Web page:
If you know even just a little bit about off-roading, or, for that matter, hauling loads over anything but pool table smooth roads, the news that GM will not be making unibody pickups will be greeted with a sigh of relief. This is a rumor that has been kicking around American car circles for quite some time, and at first I wondered just why they would do this. From an engineering standpoint, a unibody design makes a lot of sense on paper. And it also works out great in practice for cars and minivans and such.
On the road, or more precisely, off the road, going with a unibody set up can cause you all sorts of hassles and have consequences you wouldn’t expect.
I’ve got this good friend, Carl, that runs a repair shop in Seattle. Great guy through and through, and knows more about cars, trucks and whatnot that you’d care to imagine. He also has a cabin way up in the woods, and is one of the few people I know that has an actual need for an SUV and using its off road capabilities. His shop is situated across the street from a Volvo dealer and amongst a row of other shops; brake places and body shops and what not.
One time I swung by for a visit, and I could see down the road at the body shop that a Lexus RX350 SUV was sitting there with a busted out rear window.
“Somebody got their Lexus busted into.” I queried?
“Nah,” said Carl. “People think they can go off roading with those things. But they’re unibody chassis, so when they flex too much, the back windows shatter.”
“Yup. That’s the third one I’ve seen over there this week.”
And he’s right. If you do go off road in any serious way, having a ride that is too stiff is a bad idea. Having a body mounted on a chassis works out better in those sorts of situations.
So when GM first said they were looking into unibody pickups at the 08 Chicago show, a lot of people were left scratching their heads. But now it would seem that GM wised up, because according to Edmunds, GM is scrapping the unibody pickup plans.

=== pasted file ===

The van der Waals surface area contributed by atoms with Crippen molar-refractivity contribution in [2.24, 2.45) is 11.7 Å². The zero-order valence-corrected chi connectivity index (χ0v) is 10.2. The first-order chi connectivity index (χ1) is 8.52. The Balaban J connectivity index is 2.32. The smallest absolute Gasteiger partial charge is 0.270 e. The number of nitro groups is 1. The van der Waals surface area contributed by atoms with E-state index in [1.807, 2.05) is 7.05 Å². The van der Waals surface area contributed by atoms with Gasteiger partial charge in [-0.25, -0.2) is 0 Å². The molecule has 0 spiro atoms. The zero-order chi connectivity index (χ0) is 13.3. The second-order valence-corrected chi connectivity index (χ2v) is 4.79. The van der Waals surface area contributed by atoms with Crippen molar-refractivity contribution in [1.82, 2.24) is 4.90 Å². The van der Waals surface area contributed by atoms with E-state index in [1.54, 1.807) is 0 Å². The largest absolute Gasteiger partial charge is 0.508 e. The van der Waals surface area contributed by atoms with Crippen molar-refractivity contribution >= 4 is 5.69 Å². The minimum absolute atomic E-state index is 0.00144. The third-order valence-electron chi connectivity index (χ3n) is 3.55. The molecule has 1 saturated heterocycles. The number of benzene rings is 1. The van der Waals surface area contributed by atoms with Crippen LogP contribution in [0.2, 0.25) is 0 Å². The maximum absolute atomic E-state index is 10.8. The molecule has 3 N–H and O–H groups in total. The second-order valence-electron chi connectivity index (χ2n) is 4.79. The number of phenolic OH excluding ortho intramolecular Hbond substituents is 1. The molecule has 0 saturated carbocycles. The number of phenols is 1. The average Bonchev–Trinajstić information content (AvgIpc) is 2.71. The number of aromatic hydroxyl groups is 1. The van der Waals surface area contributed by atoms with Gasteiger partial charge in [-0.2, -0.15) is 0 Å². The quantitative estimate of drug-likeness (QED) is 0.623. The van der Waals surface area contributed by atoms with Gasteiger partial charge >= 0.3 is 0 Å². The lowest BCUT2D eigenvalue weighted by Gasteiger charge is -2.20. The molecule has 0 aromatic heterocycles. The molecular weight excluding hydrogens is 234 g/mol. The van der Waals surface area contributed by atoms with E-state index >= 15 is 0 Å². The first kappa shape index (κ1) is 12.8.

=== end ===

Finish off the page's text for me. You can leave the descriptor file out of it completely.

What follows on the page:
At that 2008 Chicago Auto Show, GM showed the GMC Denali XT Hybrid. A very handsome truck, it shared platform architecture with Pontiac G8, which is typical GM thinking, circa the past 25 years. A lot of car pundits thought that going this route gave the Denali XT Hybrid a realistic shot at production and that it would come out at GM’s answer to the Honda Ridgeline. And in case you’re interested, it was a hybrid, in the Saturn style of hybrids. The Denali XT Hybrid had a “Two Mode”-type transmission, with the electric motor built in, that could offer electric drive in addition to the 4.9-liter V8.
But that was Chicago in ’08, and this is now, and reports say that GM has scrapped plans to build the Denali XT Hybrid, or some version of it. Why? Apparently, and this is typical for the general, because GM couldn’t achieve a big enough fuel economy advantage over its standard body-on-frame trucks, and therefore couldn’t justify the added cost. And interestingly enough, GM research showed that consumers would expect to pay less, not more, for a unibody truck.